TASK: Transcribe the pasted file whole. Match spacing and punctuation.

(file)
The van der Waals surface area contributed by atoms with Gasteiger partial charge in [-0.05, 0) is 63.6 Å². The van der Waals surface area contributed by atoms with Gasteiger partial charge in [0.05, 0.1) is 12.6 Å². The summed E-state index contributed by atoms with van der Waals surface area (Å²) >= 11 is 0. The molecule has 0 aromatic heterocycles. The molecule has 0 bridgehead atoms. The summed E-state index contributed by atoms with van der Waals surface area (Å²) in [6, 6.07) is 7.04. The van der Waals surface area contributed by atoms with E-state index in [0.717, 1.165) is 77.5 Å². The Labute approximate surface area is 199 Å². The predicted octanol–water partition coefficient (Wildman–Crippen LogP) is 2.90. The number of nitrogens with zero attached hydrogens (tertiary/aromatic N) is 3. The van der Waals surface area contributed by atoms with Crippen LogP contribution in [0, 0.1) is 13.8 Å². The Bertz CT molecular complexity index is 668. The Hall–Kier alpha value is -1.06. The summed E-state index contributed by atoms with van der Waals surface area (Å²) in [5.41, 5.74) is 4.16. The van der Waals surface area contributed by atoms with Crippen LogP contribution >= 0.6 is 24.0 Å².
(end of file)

The van der Waals surface area contributed by atoms with Gasteiger partial charge in [-0.05, 0) is 63.6 Å². The van der Waals surface area contributed by atoms with Gasteiger partial charge in [0.05, 0.1) is 12.6 Å². The summed E-state index contributed by atoms with van der Waals surface area (Å²) >= 11 is 0. The molecule has 0 aromatic heterocycles. The molecule has 0 bridgehead atoms. The summed E-state index contributed by atoms with van der Waals surface area (Å²) in [6, 6.07) is 7.04. The van der Waals surface area contributed by atoms with E-state index in [0.717, 1.165) is 77.5 Å². The Labute approximate surface area is 199 Å². The predicted octanol–water partition coefficient (Wildman–Crippen LogP) is 2.90. The number of nitrogens with zero attached hydrogens (tertiary/aromatic N) is 3. The van der Waals surface area contributed by atoms with Crippen LogP contribution in [0, 0.1) is 13.8 Å². The Bertz CT molecular complexity index is 668. The Hall–Kier alpha value is -1.06. The summed E-state index contributed by atoms with van der Waals surface area (Å²) in [5.41, 5.74) is 4.16. The van der Waals surface area contributed by atoms with Crippen LogP contribution >= 0.6 is 24.0 Å².